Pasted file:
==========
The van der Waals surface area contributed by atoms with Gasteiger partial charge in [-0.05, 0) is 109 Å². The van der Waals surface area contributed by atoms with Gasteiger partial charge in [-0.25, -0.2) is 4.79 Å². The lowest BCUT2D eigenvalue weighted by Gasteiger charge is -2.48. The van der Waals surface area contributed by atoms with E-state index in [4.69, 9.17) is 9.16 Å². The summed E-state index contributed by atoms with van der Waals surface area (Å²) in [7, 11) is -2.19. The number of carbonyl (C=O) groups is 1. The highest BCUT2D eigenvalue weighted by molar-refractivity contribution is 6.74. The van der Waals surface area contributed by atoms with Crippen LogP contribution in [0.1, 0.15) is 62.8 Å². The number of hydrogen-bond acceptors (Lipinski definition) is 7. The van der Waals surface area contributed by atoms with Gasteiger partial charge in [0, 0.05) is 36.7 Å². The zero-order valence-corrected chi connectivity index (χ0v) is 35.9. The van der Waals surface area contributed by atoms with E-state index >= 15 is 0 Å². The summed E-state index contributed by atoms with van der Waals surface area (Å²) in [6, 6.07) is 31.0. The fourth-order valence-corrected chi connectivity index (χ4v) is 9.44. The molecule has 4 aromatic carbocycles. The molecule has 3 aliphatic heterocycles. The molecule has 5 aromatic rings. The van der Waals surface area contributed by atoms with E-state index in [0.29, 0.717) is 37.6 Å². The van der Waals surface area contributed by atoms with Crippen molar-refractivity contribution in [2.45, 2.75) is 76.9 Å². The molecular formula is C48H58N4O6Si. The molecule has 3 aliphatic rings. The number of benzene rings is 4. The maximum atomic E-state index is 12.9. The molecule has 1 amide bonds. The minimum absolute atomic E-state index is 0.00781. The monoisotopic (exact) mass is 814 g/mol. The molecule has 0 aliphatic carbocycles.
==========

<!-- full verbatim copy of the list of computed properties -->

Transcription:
The van der Waals surface area contributed by atoms with Gasteiger partial charge in [-0.05, 0) is 109 Å². The van der Waals surface area contributed by atoms with Gasteiger partial charge in [-0.25, -0.2) is 4.79 Å². The lowest BCUT2D eigenvalue weighted by Gasteiger charge is -2.48. The van der Waals surface area contributed by atoms with E-state index in [4.69, 9.17) is 9.16 Å². The summed E-state index contributed by atoms with van der Waals surface area (Å²) in [7, 11) is -2.19. The number of carbonyl (C=O) groups is 1. The highest BCUT2D eigenvalue weighted by molar-refractivity contribution is 6.74. The van der Waals surface area contributed by atoms with Crippen LogP contribution in [0.1, 0.15) is 62.8 Å². The number of hydrogen-bond acceptors (Lipinski definition) is 7. The van der Waals surface area contributed by atoms with Gasteiger partial charge in [0, 0.05) is 36.7 Å². The zero-order valence-corrected chi connectivity index (χ0v) is 35.9. The van der Waals surface area contributed by atoms with E-state index >= 15 is 0 Å². The summed E-state index contributed by atoms with van der Waals surface area (Å²) in [6, 6.07) is 31.0. The fourth-order valence-corrected chi connectivity index (χ4v) is 9.44. The molecule has 4 aromatic carbocycles. The molecule has 3 aliphatic heterocycles. The molecule has 5 aromatic rings. The van der Waals surface area contributed by atoms with E-state index in [0.29, 0.717) is 37.6 Å². The van der Waals surface area contributed by atoms with Crippen molar-refractivity contribution in [2.45, 2.75) is 76.9 Å². The molecular formula is C48H58N4O6Si. The molecule has 3 aliphatic rings. The number of benzene rings is 4. The maximum atomic E-state index is 12.9. The molecule has 1 amide bonds. The minimum absolute atomic E-state index is 0.00781. The monoisotopic (exact) mass is 814 g/mol. The molecule has 0 aliphatic carbocycles.